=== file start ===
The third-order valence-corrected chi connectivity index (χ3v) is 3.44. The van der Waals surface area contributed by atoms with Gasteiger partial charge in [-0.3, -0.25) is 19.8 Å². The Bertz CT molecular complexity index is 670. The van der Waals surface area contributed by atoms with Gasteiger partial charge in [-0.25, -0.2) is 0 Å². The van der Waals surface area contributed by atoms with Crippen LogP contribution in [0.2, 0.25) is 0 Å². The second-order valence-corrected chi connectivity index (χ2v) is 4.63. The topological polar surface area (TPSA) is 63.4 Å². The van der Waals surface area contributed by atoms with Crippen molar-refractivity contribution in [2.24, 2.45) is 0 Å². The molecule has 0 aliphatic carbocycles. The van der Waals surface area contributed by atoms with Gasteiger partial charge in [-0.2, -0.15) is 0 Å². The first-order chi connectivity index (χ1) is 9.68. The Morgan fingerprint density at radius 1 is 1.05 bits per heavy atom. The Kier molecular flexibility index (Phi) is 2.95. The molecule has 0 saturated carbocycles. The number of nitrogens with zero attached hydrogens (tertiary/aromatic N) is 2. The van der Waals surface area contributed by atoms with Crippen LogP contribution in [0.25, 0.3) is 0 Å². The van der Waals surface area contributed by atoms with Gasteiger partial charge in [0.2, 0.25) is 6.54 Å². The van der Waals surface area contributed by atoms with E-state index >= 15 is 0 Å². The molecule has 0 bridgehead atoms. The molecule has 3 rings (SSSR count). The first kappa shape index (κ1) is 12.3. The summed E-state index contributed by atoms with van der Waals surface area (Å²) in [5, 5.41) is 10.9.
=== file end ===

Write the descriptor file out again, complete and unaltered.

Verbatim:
The third-order valence-corrected chi connectivity index (χ3v) is 3.44. The van der Waals surface area contributed by atoms with Gasteiger partial charge in [-0.3, -0.25) is 19.8 Å². The Bertz CT molecular complexity index is 670. The van der Waals surface area contributed by atoms with Gasteiger partial charge in [-0.25, -0.2) is 0 Å². The van der Waals surface area contributed by atoms with Crippen LogP contribution in [0.2, 0.25) is 0 Å². The second-order valence-corrected chi connectivity index (χ2v) is 4.63. The topological polar surface area (TPSA) is 63.4 Å². The van der Waals surface area contributed by atoms with Crippen molar-refractivity contribution in [2.24, 2.45) is 0 Å². The molecule has 0 aliphatic carbocycles. The van der Waals surface area contributed by atoms with Gasteiger partial charge in [-0.2, -0.15) is 0 Å². The first-order chi connectivity index (χ1) is 9.68. The Morgan fingerprint density at radius 1 is 1.05 bits per heavy atom. The Kier molecular flexibility index (Phi) is 2.95. The molecule has 0 saturated carbocycles. The number of nitrogens with zero attached hydrogens (tertiary/aromatic N) is 2. The van der Waals surface area contributed by atoms with Crippen LogP contribution in [0.25, 0.3) is 0 Å². The van der Waals surface area contributed by atoms with Gasteiger partial charge in [0.2, 0.25) is 6.54 Å². The van der Waals surface area contributed by atoms with E-state index >= 15 is 0 Å². The molecule has 0 bridgehead atoms. The molecule has 3 rings (SSSR count). The first kappa shape index (κ1) is 12.3. The summed E-state index contributed by atoms with van der Waals surface area (Å²) in [5, 5.41) is 10.9.